February 12, 2021 marks the beginning of the Year of the Ox (“Niu”), the second Chinese zodiac representing hard work, honesty, patience, positivity and perseverance. The coloured gemstone industry is trying to seek a new way out while the Covid-19 continues to cast shadow.
Founded in 1984, The International Colored Gemstone Association (ICA) is a non-profit organization and the only worldwide body created to benefit the global coloured gemstone industry. ICA is comprised of over 700 gem industry leaders from mine to market, including miners, gem cutters, suppliers, retailers, trade associations, gemological laboratories, academia, museums, and more, from 47 countries. The president of ICA, Mr. Clement Sabbagh is a second-generation gemstone miner, cutter and wholesaler. As an industrial leader and a business owner, he spoke candidly from his own observation on the new normal and new trends in 2021.
1)What will be the new normal and new trend in the B2B coloured gemstones trading in 2021?
Clement Sabbagh: As with many other industries, the coloured gemstone business has been adversely affected by the pandemic, especially since sales in our industry have always relied heavily on one-on-one interaction at on-site fairs or client visits.
Our industry is still adapting to what seems to be a “new normal” which we expect to prevail and grow in the coming months. This “new normal” won’t replace the personal interactions but rather they will play an important role in parallel to the one-on-one meetings. The experiences so far indicate that e-commerce sales are generally of lower value and there are some limitations with logistics depending on the location of the buyer and seller. The international express mail services have been badly hampered as a result of more lucrative freight taking precious space on the limited flight schedules. Fortunately, there are also many digital initiatives aimed at providing a solution for suppliers and buyers. Some of these hybrid platforms have partnered with secure carriers to facilitate logistics of products and even host product demonstration on site for potential clients.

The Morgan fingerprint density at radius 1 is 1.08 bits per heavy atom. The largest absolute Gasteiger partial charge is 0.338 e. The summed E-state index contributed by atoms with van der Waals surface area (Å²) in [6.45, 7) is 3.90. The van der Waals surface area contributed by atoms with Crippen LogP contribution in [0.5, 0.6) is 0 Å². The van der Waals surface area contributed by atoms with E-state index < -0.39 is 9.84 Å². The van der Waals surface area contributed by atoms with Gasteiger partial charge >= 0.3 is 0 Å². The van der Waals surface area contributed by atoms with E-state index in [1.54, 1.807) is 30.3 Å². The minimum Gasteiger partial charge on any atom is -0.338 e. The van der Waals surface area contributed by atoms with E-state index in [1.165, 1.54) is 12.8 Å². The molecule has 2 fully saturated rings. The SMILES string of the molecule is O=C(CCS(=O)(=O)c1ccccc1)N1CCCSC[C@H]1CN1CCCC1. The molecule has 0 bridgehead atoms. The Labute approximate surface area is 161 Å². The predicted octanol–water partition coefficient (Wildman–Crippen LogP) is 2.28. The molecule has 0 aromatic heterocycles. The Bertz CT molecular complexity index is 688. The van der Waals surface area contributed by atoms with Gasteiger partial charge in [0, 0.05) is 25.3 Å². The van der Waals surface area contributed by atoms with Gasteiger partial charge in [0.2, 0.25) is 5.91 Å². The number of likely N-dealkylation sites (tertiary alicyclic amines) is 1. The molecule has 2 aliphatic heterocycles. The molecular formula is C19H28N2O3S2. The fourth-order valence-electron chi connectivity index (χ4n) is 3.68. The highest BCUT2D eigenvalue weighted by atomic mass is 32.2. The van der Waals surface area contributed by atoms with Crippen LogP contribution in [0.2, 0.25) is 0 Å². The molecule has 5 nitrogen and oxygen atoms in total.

Additionally, we see a trend of on-site events going “hybrid” by offering a combination of on-site experiences with virtual experiences. This might be a solution for engaging more suppliers and buyers worldwide.
2) In the B2B diamond trading, especially in certified white diamonds, there was an accelerated trend of going digital and online in 2020. However, the B2B trading of coloured stones relies on one-on-one interactions with eye-selection of gems for the very subtle differences in colours. In which aspects will online tools benefit the coloured gemstone industry?
Sabbagh: Trading online is often easier for harmonized products such as diamonds. Unfortunately, it is not so effective for coloured gemstone since each stone has many unique characteristics.
There are digital initiatives underway aimed at suppliers and buyers of coloured gemstones. We expect to soon have a number of these digital solutions available in our industry. With the right tools we have no doubt that we’ll see an increased presence of coloured gemstones online.
We also consider online tools to be a valuable complement to the one-on-one interactions. It’s an environment of great networking potential, for brand storytelling and education. I myself have been able to take part in many Symposiums worldwide despite the travel restrictions currently in place.
Poster of 2021 ICA Congress in Shenzhen China with the theme of “World’s Colours Glitter in China”. Photo courtesy of Shuibei Jewelry Group.
3) What are the new initiatives ICA take to support the coloured gemstones industry in 2021, especially in response to the rising concerns of consumers regarding transparency, sustainability and fair practices?
Sabbagh: We strongly believe in supply chain transparency, sustainability and fair practices as means to offer reassurances to the coloured gemstone consumers. We don’t see it as a trend but a reality.